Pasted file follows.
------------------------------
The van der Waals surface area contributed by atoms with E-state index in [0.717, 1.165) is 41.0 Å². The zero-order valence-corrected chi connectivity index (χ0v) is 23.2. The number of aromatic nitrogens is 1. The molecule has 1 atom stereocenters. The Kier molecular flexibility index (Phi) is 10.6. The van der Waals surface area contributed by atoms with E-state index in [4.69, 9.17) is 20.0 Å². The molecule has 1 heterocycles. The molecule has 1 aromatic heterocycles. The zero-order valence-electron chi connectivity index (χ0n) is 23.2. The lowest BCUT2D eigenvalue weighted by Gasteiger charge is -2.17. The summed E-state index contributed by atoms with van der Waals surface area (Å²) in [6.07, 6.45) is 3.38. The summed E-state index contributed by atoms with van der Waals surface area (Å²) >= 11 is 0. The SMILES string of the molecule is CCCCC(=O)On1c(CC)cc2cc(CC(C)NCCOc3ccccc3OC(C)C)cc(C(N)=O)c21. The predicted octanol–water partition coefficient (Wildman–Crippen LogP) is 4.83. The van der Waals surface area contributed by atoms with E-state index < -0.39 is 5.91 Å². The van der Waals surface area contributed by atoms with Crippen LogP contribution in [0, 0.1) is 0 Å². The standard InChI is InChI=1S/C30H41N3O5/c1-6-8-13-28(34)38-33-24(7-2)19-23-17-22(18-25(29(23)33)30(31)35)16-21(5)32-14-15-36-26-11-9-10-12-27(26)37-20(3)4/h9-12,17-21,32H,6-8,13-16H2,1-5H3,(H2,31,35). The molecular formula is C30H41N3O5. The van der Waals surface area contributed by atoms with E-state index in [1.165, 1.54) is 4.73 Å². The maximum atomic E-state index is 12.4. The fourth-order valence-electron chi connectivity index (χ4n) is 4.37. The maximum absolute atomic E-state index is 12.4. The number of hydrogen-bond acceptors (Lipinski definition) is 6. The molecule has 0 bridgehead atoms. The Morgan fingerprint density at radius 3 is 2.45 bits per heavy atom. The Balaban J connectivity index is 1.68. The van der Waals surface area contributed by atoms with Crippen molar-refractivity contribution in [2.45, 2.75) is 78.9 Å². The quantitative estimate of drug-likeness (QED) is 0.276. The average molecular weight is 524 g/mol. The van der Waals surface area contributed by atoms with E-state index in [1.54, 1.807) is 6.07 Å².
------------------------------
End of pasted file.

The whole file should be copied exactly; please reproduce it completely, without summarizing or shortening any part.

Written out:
The van der Waals surface area contributed by atoms with E-state index in [0.717, 1.165) is 41.0 Å². The zero-order valence-corrected chi connectivity index (χ0v) is 23.2. The number of aromatic nitrogens is 1. The molecule has 1 atom stereocenters. The Kier molecular flexibility index (Phi) is 10.6. The van der Waals surface area contributed by atoms with E-state index in [4.69, 9.17) is 20.0 Å². The molecule has 1 heterocycles. The molecule has 1 aromatic heterocycles. The zero-order valence-electron chi connectivity index (χ0n) is 23.2. The lowest BCUT2D eigenvalue weighted by Gasteiger charge is -2.17. The summed E-state index contributed by atoms with van der Waals surface area (Å²) in [6.07, 6.45) is 3.38. The summed E-state index contributed by atoms with van der Waals surface area (Å²) >= 11 is 0. The SMILES string of the molecule is CCCCC(=O)On1c(CC)cc2cc(CC(C)NCCOc3ccccc3OC(C)C)cc(C(N)=O)c21. The predicted octanol–water partition coefficient (Wildman–Crippen LogP) is 4.83. The van der Waals surface area contributed by atoms with E-state index < -0.39 is 5.91 Å². The van der Waals surface area contributed by atoms with Crippen LogP contribution in [0, 0.1) is 0 Å². The standard InChI is InChI=1S/C30H41N3O5/c1-6-8-13-28(34)38-33-24(7-2)19-23-17-22(18-25(29(23)33)30(31)35)16-21(5)32-14-15-36-26-11-9-10-12-27(26)37-20(3)4/h9-12,17-21,32H,6-8,13-16H2,1-5H3,(H2,31,35). The molecular formula is C30H41N3O5. The van der Waals surface area contributed by atoms with E-state index in [1.165, 1.54) is 4.73 Å². The maximum atomic E-state index is 12.4. The fourth-order valence-electron chi connectivity index (χ4n) is 4.37. The maximum absolute atomic E-state index is 12.4. The number of hydrogen-bond acceptors (Lipinski definition) is 6. The molecule has 0 bridgehead atoms. The Morgan fingerprint density at radius 3 is 2.45 bits per heavy atom. The Balaban J connectivity index is 1.68. The van der Waals surface area contributed by atoms with Crippen molar-refractivity contribution in [2.45, 2.75) is 78.9 Å². The quantitative estimate of drug-likeness (QED) is 0.276. The average molecular weight is 524 g/mol. The van der Waals surface area contributed by atoms with E-state index in [1.54, 1.807) is 6.07 Å².